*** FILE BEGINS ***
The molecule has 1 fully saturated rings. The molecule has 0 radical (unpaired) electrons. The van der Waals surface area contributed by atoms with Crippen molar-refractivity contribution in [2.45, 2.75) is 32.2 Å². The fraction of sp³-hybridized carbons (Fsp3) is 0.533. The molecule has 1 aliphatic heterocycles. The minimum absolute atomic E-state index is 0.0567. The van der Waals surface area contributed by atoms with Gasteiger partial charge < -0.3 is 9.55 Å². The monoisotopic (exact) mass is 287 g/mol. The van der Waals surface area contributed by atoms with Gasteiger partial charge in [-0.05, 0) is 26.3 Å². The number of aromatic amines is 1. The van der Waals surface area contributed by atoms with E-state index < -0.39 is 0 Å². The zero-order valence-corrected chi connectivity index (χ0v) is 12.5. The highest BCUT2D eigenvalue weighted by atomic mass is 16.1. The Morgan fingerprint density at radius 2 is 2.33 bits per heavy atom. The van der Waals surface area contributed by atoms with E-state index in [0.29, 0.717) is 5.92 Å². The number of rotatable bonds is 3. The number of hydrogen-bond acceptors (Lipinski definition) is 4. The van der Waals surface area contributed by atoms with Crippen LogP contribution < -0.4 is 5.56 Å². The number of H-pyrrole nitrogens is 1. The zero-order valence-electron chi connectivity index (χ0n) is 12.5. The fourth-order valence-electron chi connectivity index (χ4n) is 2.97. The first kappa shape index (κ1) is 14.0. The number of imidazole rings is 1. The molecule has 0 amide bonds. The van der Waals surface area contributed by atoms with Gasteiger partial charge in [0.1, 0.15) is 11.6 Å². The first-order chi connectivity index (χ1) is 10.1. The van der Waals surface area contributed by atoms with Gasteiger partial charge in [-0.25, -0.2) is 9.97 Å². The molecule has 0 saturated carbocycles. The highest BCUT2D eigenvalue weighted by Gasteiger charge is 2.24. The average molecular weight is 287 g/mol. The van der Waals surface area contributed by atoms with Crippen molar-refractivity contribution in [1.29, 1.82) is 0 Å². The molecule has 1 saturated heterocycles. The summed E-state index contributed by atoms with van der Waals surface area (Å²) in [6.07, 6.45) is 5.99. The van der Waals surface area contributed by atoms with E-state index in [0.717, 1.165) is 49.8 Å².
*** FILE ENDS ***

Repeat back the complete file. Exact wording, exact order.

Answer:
The molecule has 1 fully saturated rings. The molecule has 0 radical (unpaired) electrons. The van der Waals surface area contributed by atoms with Crippen molar-refractivity contribution in [2.45, 2.75) is 32.2 Å². The fraction of sp³-hybridized carbons (Fsp3) is 0.533. The molecule has 1 aliphatic heterocycles. The minimum absolute atomic E-state index is 0.0567. The van der Waals surface area contributed by atoms with Gasteiger partial charge < -0.3 is 9.55 Å². The monoisotopic (exact) mass is 287 g/mol. The van der Waals surface area contributed by atoms with Gasteiger partial charge in [-0.05, 0) is 26.3 Å². The number of aromatic amines is 1. The van der Waals surface area contributed by atoms with E-state index < -0.39 is 0 Å². The zero-order valence-corrected chi connectivity index (χ0v) is 12.5. The highest BCUT2D eigenvalue weighted by atomic mass is 16.1. The Morgan fingerprint density at radius 2 is 2.33 bits per heavy atom. The van der Waals surface area contributed by atoms with E-state index in [0.29, 0.717) is 5.92 Å². The number of rotatable bonds is 3. The number of hydrogen-bond acceptors (Lipinski definition) is 4. The van der Waals surface area contributed by atoms with Crippen LogP contribution < -0.4 is 5.56 Å². The number of H-pyrrole nitrogens is 1. The zero-order valence-electron chi connectivity index (χ0n) is 12.5. The fourth-order valence-electron chi connectivity index (χ4n) is 2.97. The first kappa shape index (κ1) is 14.0. The number of imidazole rings is 1. The molecule has 0 amide bonds. The van der Waals surface area contributed by atoms with Gasteiger partial charge in [0.1, 0.15) is 11.6 Å². The first-order chi connectivity index (χ1) is 10.1. The van der Waals surface area contributed by atoms with Gasteiger partial charge in [-0.25, -0.2) is 9.97 Å². The molecule has 0 saturated carbocycles. The highest BCUT2D eigenvalue weighted by Gasteiger charge is 2.24. The average molecular weight is 287 g/mol. The van der Waals surface area contributed by atoms with Crippen molar-refractivity contribution in [1.29, 1.82) is 0 Å². The molecule has 1 saturated heterocycles. The summed E-state index contributed by atoms with van der Waals surface area (Å²) in [6.07, 6.45) is 5.99. The van der Waals surface area contributed by atoms with E-state index in [0.717, 1.165) is 49.8 Å².